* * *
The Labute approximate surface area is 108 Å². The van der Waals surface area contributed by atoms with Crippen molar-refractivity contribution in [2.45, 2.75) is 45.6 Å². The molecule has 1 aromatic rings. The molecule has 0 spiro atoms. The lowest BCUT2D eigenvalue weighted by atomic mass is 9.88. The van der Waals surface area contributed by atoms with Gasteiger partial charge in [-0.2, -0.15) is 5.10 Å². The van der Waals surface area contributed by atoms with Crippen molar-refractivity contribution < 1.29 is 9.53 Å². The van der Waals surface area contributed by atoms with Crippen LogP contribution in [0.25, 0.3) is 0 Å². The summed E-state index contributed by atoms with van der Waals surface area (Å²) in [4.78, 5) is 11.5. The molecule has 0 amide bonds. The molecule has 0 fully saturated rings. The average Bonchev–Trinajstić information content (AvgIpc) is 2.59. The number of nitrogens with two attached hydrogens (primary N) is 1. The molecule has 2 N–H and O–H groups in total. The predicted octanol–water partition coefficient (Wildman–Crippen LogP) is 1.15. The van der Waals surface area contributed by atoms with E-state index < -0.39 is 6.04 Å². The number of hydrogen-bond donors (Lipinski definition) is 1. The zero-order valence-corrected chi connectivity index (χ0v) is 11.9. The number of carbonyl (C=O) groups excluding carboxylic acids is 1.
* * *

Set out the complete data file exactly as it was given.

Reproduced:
The Labute approximate surface area is 108 Å². The van der Waals surface area contributed by atoms with Crippen molar-refractivity contribution in [2.45, 2.75) is 45.6 Å². The molecule has 1 aromatic rings. The molecule has 0 spiro atoms. The lowest BCUT2D eigenvalue weighted by atomic mass is 9.88. The van der Waals surface area contributed by atoms with Gasteiger partial charge in [-0.2, -0.15) is 5.10 Å². The van der Waals surface area contributed by atoms with Crippen molar-refractivity contribution < 1.29 is 9.53 Å². The van der Waals surface area contributed by atoms with Crippen LogP contribution in [0.25, 0.3) is 0 Å². The summed E-state index contributed by atoms with van der Waals surface area (Å²) in [4.78, 5) is 11.5. The molecule has 0 amide bonds. The molecule has 0 fully saturated rings. The average Bonchev–Trinajstić information content (AvgIpc) is 2.59. The number of nitrogens with two attached hydrogens (primary N) is 1. The molecule has 2 N–H and O–H groups in total. The predicted octanol–water partition coefficient (Wildman–Crippen LogP) is 1.15. The van der Waals surface area contributed by atoms with E-state index < -0.39 is 6.04 Å². The number of hydrogen-bond donors (Lipinski definition) is 1. The zero-order valence-corrected chi connectivity index (χ0v) is 11.9. The number of carbonyl (C=O) groups excluding carboxylic acids is 1.